[EDIT AGAIN]

Given my recent state of mind, I thought I should post a screenshot to prove that I am actually doing something and not just rambling.



The above shows a map designed in the polygon map editor and displayed, at an arbitrary position and rotation, in the actual game. If you squint really hard, you can just about see the stardrop backdrop, which is a 512x512 texture that wraps around in all directions, no matter how far you scroll.

All the triangles that share the same texture are rendered in one call to DrawPrimitiveUP(). Next step is probably to convert the VertexBuffer class to actually use a proper vertex buffer.

Question - if I am regenerating all the vertex info every frame, is there any advantage to using a real vertex buffer rather than using a std::vector and DrawPrimitiveUP()?

To those of you still reading - thank you.

[EDIT] Here's the screenshot with a bit more visible backdrop texture, since you really can't see the stars in the one above once it's shrunk to 800x600:



Now I need to go away for a while. Pleased to have got the two-layer scrolling working though, since I was quite worried about that.
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Hey.

With regards to the DrawPrimitiveUP stuff: unless you're changing the vertex info every frame, I would suggest using a vertex buffer. Depending on the usage settings you give it, typically a vertex buffer just sits in video memory and you can say: "draw triangles starting from this index" and it'll just be able to do it. Whereas, with DrawPrimitiveUP you have to say: "copy these triangles from RAM to video-memory and then draw them". Definitely slower. If your geometry is very dynamic, you might as well be using a dynamic vertex buffer or DrawPrimitiveUP as the data has to be copied to video-RAM anyway.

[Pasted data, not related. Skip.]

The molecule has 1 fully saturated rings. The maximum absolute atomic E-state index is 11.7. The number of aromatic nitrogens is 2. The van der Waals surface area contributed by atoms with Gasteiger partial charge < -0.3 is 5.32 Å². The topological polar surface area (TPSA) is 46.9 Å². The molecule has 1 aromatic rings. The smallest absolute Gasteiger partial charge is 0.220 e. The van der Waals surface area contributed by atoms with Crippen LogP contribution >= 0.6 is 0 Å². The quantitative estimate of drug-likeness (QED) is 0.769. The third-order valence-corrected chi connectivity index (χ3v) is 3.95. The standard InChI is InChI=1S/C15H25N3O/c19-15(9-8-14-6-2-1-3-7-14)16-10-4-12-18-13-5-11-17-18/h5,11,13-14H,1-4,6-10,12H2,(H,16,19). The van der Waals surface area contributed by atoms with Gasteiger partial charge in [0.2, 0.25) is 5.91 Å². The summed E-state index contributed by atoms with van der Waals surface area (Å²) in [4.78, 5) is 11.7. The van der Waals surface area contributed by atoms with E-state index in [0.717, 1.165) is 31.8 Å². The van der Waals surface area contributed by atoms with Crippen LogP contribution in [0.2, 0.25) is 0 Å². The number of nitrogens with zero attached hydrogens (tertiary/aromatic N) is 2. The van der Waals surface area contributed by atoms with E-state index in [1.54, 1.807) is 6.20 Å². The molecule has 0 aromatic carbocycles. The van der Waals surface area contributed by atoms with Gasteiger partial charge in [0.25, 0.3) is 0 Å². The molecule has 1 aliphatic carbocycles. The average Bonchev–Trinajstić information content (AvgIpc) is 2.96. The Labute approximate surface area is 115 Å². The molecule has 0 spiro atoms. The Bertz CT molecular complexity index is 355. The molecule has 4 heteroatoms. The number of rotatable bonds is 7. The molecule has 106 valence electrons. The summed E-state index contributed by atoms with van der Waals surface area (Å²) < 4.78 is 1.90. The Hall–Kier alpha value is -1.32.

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Original post by LachlanL
Hey.

With regards to the DrawPrimitiveUP stuff: unless you're changing the vertex info every frame, I would suggest using a vertex buffer. Depending on the usage settings you give it, typically a vertex buffer just sits in video memory and you can say: "draw triangles starting from this index" and it'll just be able to do it. Whereas, with DrawPrimitiveUP you have to say: "copy these triangles from RAM to video-memory and then draw them". Definitely slower. If your geometry is very dynamic, you might as well be using a dynamic vertex buffer or DrawPrimitiveUP as the data has to be copied to video-RAM anyway.


That's what I figured. I guess I could put the map geometry in a proper vertex buffer and transform and rotate it using matrices, but I haven't really figured that bit out yet.

I guess it isn't too difficult with the help of d3dx, so perhaps have a try at that later.

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Original post by HopeDagger
Looking good, EC. I'm eager to see what direction the game itself goes in -- did you already tell us what type of game it will be?


Not 100% sure yet, but I'm thinking about a sort of cross between a spaceship shoot-em-up and a game of pool. Got proper physics working in terms of stuff bouncing off each other (all thanks to Oliii's tutorials), so whatever the end result, it will probably be based around that in some way.